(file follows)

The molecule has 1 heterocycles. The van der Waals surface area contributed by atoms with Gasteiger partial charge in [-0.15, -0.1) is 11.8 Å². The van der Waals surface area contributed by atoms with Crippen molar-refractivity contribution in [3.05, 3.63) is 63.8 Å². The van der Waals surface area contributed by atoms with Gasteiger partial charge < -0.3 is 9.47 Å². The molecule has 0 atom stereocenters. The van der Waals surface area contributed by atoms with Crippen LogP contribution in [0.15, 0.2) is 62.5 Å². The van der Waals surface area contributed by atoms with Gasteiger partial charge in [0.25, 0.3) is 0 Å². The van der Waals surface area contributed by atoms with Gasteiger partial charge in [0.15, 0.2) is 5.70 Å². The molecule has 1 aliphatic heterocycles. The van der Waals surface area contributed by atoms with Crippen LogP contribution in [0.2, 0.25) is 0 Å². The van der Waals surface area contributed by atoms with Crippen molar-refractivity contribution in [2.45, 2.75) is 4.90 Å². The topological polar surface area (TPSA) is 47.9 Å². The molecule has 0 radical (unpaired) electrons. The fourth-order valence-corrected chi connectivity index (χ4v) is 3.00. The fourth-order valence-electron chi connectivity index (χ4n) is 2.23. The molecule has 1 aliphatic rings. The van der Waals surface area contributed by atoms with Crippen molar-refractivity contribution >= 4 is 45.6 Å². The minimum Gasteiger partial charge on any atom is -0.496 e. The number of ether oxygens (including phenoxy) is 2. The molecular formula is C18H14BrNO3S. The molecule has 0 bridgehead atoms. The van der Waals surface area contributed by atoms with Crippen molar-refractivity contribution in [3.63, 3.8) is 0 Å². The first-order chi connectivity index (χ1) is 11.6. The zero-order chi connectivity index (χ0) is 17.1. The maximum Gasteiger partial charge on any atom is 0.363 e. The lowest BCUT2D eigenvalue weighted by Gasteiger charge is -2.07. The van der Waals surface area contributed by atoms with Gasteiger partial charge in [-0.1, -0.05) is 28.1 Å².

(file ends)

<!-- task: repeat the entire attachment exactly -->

The molecule has 1 heterocycles. The van der Waals surface area contributed by atoms with Gasteiger partial charge in [-0.15, -0.1) is 11.8 Å². The van der Waals surface area contributed by atoms with Crippen molar-refractivity contribution in [3.05, 3.63) is 63.8 Å². The van der Waals surface area contributed by atoms with Gasteiger partial charge < -0.3 is 9.47 Å². The molecule has 0 atom stereocenters. The van der Waals surface area contributed by atoms with Crippen LogP contribution in [0.15, 0.2) is 62.5 Å². The van der Waals surface area contributed by atoms with Gasteiger partial charge in [0.25, 0.3) is 0 Å². The van der Waals surface area contributed by atoms with Gasteiger partial charge in [0.15, 0.2) is 5.70 Å². The molecule has 1 aliphatic heterocycles. The van der Waals surface area contributed by atoms with Crippen LogP contribution in [0.2, 0.25) is 0 Å². The van der Waals surface area contributed by atoms with Crippen molar-refractivity contribution in [2.45, 2.75) is 4.90 Å². The topological polar surface area (TPSA) is 47.9 Å². The molecule has 0 radical (unpaired) electrons. The fourth-order valence-corrected chi connectivity index (χ4v) is 3.00. The fourth-order valence-electron chi connectivity index (χ4n) is 2.23. The molecule has 1 aliphatic rings. The van der Waals surface area contributed by atoms with Crippen molar-refractivity contribution >= 4 is 45.6 Å². The minimum Gasteiger partial charge on any atom is -0.496 e. The number of ether oxygens (including phenoxy) is 2. The molecular formula is C18H14BrNO3S. The molecule has 0 bridgehead atoms. The van der Waals surface area contributed by atoms with Crippen molar-refractivity contribution in [3.63, 3.8) is 0 Å². The first-order chi connectivity index (χ1) is 11.6. The zero-order chi connectivity index (χ0) is 17.1. The maximum Gasteiger partial charge on any atom is 0.363 e. The lowest BCUT2D eigenvalue weighted by Gasteiger charge is -2.07. The van der Waals surface area contributed by atoms with Gasteiger partial charge in [-0.1, -0.05) is 28.1 Å².